"Is your water-bottle still attached to the boat?"
"What!" incredulously, "I don't care about the water-bottle!"
"Well we don't want to leave litter all along the shoreline. Just check." Then insist that they actually check.
Then remind them..."It's only water," and say, "Come on, let's get you back in the boat."
Next question, "Aren't you going to tow me to shore?"
"What, are you crazy? Im not dragging a swamped boat all that way. Here give me that paddle. You hang on to the back* of my boat.."
at which point, to their amazement, you casually empty the boat and turn it over, bone dry.
I have found, to this point, that getting them back in works best parallel-bar style from the rear. i.e: Swimmer holds onto the rear decks of both boats which are side by side facing the same direction. Hoists himself up between them, laying back on his elbows, gets a foot in, and scrambles in. You may suggest that he uses the neck of your buoyancy aid for a bit of leverage. I have had adults and kids who have never heard of a T rescue achieve journey to journey in as little as two minutes. It has never taken more than about four.
I had one friend, with whom I paddle a lot, capsize for the first time in a fairly rough onshore sea with rocks downwind. He wanted a tow as the rocks looked mean and nasty. I took the time to have the above dialogue with him and we were back on track in under two minutes.
*I know that for logical reasons convention dictates that the swimmer should go to the bow of the rescuing boat, but I find the stern to work better for a beginner reentry and the setup quicker if they are in position already.
Back to the beginners.
7. If there is any sea or tide I try to start off paddling upwind. Once people have got into the groove a bit, usually about 45 minutes into the first outing, I give them any few tips they may benefit from immediately: i.e.: I may recommend that they hold the paddle more gently and push with the top hand a little more, or, If they are wasting energy, that they reduce their stroke-pace (they don't know what cadence is yet) and leave the blade in the water longer... whatever. Not too much information though.
When returning I will try to paddle 45 degrees upwind for a while, then 45 degrees down wind and then downwind. Ease them into it. Keep them distracted with casual conversation, point out wild-life and interesting landmarks, so that they don't tense up as the sea movement changes with the angles. If you are relaxed they will be more relaxed.
One tip that can work well in a beam-sea or unpredictable sea-state, is to tell them that, "if the boat is left to its own devices it will never capsize, no matter how rough it gets." Then tell them that, "if they let it the boat will look after them." Rock you boat back and forth with your hips so that they can see what you mean by staying loose, and then tell them that it is like belly-dancing. You keep you head and shoulders level and let the boat do what it wants by staying loose in the hips. Encourage them to try it themselves.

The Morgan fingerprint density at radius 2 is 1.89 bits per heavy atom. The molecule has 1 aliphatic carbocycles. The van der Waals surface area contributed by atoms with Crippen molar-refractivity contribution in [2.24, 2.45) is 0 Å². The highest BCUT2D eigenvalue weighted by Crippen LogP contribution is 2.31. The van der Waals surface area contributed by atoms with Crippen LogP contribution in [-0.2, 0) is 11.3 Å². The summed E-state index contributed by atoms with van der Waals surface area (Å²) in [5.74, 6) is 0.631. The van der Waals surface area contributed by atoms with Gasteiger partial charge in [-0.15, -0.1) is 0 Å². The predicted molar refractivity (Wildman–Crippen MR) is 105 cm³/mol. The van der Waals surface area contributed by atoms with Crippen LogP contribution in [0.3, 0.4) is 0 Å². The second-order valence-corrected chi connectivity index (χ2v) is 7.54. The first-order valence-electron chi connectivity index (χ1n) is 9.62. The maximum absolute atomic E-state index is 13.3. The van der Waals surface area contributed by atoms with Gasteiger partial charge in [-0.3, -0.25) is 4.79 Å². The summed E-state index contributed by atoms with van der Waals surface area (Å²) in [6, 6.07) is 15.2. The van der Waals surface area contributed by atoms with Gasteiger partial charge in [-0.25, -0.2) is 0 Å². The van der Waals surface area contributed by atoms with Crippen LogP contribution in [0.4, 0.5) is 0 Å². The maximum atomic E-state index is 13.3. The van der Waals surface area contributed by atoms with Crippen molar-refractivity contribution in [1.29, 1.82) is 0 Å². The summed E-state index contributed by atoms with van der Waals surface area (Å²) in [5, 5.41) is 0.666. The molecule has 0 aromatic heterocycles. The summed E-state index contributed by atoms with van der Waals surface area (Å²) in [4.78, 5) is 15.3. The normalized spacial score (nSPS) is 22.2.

It is important generally, but especially with novices, to stay well upwind when rounding islands and headlands, as the sea-states in such areas are invariably magnified. If a capsize, occurs with a novice in such a location you want plenty of space and time to initiate a rescue or a tow. being blown down onto scary rocks in breaking water will lead to panic and confusion.
8 Of course, it should go without saying that attention to weather forecasts and local omens is important, and discretion is the better part of valour, but sometimes local conditions can change and become a little gnarly. Even a small sea can put the wind up first timers who, after all, are not aware of the capabilities of what seems to be a very narrow boat. Then it is even more important to stay relaxed and cheerful. If you start worrying about your charges they will see it and tense up. If they are relaxed they have a better chance of staying upright.
If for some reason things do go pear-shaped, then you need to be in the best position to intervene. Consider your position relative to novice paddlers, and make sure that your own affairs are in order before going to the rescue. Apart from the embarrassment, you won't be of much use to anyone if you lose your paddle in the process.
If you have started the expedition upwind, then rafting and guiding the raft back to the calmer water or the take-out is always an option.
8. If your companions are young and fit then it is no big deal if you push them a bit and challenge their competitive spirit. A couple of capsizes and fooling around can be fun. My oldest beginner was in his seventies and we took it real easy in warm, flat-calm conditions, close to easy landing and the car. He managed fine, and would have been capable of more, but it would be an absolute nightmare to have to deal with a heart attack in a kayak. At the same time, why should age limit one's experiences?
9 Your own choice of boat:... We all have our favorite boats and, of course, would prefer to be paddling them, but if you are in charge of a group then it is perhaps not advisable to be paddling your fastest, but least maneuverable, least stable, speed machine.
10. Finally, two to three hours seems to be enough for most first timers. Too much can put people off before they have begun, leave them wanting a little more.
Some links to kayak plans and designs to get your search started
http://www.kayakforum.com Is a good place to get advice
http://www.redfishkayak.com Nice custom seats